6 Trends in Cancer Every Employer Should Know

trends in cancer

Trends in cancer employers should know

Company spend on cancer care is growing.

According to a 2023 survey conducted by Business Group on Health (BGH), 86% of employers list cancer as a top three driver of their healthcare costs. Another recent report found that cancer makes up 16% of an organization’s annual healthcare costs—and companies expect this to increase by 9% each year for the next several years.

In response to these staggering numbers, 53% of employers told BGH that they will offer a cancer-focused centers of excellence approach in 2024.

But regardless of where on the cancer care spectrum an employer falls, all companies should still be in the know about what’s going on with cancer, especially considering it’s the second most common cause of death in the U.S.

Understanding the latest facts and trends in cancer can inform how you vet and tailor benefits packages and help you provide better cancer care for staff.

6 Current Trends in Cancer

1. The number of new cancer diagnoses is increasing—especially in younger people

Even with the risk of death declining for cancer patients, the American Cancer Society predicts that there will be more than 2 million new cases of cancer diagnosed this year. This will be the first time this estimate has surpassed the 2 million mark.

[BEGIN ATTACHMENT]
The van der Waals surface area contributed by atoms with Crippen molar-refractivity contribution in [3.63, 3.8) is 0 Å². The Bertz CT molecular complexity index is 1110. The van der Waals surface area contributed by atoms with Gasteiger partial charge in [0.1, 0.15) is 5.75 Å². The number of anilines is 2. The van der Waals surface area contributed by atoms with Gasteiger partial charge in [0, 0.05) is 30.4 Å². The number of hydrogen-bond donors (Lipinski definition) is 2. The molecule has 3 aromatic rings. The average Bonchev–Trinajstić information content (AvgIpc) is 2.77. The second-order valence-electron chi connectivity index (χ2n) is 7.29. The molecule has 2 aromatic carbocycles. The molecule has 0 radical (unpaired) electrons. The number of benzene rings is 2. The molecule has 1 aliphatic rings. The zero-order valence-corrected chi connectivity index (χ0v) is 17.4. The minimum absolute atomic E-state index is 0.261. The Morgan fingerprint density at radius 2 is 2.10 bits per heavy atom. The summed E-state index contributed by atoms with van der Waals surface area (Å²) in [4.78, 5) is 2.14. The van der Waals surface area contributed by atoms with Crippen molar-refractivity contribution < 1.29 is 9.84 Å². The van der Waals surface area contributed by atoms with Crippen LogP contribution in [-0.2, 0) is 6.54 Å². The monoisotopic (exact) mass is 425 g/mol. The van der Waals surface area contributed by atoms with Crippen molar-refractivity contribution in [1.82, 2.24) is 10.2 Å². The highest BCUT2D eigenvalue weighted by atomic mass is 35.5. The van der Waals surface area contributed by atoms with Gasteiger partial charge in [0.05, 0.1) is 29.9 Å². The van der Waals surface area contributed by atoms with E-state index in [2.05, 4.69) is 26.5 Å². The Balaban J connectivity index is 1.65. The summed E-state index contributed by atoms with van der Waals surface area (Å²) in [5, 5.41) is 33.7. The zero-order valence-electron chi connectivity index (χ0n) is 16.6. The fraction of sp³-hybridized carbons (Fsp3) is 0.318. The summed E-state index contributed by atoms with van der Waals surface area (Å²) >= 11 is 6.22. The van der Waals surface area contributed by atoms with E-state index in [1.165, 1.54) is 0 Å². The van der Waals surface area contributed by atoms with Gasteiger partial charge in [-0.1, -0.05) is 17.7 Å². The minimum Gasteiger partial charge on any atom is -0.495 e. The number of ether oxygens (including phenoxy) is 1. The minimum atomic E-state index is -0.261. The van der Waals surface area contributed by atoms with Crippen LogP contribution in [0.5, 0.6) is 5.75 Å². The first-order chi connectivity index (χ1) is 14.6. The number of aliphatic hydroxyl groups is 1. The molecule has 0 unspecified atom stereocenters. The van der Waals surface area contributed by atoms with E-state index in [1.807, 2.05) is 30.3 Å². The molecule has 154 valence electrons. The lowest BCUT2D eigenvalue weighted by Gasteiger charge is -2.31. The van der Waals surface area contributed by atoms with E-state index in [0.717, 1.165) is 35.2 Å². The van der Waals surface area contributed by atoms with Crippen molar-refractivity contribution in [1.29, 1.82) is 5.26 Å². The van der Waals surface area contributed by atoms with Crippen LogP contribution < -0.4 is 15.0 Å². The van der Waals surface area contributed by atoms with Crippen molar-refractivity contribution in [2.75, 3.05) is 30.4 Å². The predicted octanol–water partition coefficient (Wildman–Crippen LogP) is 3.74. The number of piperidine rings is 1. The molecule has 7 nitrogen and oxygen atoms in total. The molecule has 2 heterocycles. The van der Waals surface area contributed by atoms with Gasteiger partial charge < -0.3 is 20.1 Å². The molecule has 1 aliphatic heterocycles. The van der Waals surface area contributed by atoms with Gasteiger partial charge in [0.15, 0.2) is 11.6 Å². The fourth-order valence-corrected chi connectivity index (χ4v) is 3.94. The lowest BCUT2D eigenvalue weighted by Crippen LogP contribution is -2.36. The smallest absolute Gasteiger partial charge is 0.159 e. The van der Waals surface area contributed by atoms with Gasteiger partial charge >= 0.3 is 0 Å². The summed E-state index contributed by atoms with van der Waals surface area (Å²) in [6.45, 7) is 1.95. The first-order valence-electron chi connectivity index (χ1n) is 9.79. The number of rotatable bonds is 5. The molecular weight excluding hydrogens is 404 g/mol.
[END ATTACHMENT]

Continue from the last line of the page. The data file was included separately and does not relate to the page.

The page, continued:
One explanation for this record-breaking amount is our aging population. As we get older, the risk of cancer goes up: According to the American Cancer Society, 88% of people diagnosed with cancer in the U.S. are 50 or above.

But even if we account for age, larger numbers of under-50 individuals are being diagnosed with cancer.

One recent study published in the peer-reviewed journal BMJ Oncology found that from 1990 to 2019, incidences of early-onset cancer (typically those under 50) increased by 79.1% worldwide, with 40-somethings particularly affected. The report suggests that dietary habits, alcohol consumption, and tobacco use could partly be the cause.

2. There are more late-stage cancer diagnoses

During the pandemic and ensuing stay-at-home mandates, many patients put off—or skipped altogether—crucial screenings and preventative care, leading to a rise in later-stage cancer diagnoses.

At the beginning of the COVID-19 pandemic, 40% of U.S. adults chose to delay “non-essential” care such as routine cancer screenings like mammograms and colonoscopies.

And companies are noticing the shift: 18% of employers in BGH’s study reported seeing a higher prevalence of late-stage cancers in 2023, while 41% anticipate seeing this impact in the near future.

3. Screenable cancers are on the rise

Perhaps one of the most concerning trends in cancer is that, while late-stage diagnoses have increased, so too have diagnoses for screenable (and sometimes preventable) cancers, including breast, prostate, colorectal, and cervical cancer. We largely have the pandemic to blame for this as well, as more people delayed routine screening tests during this time.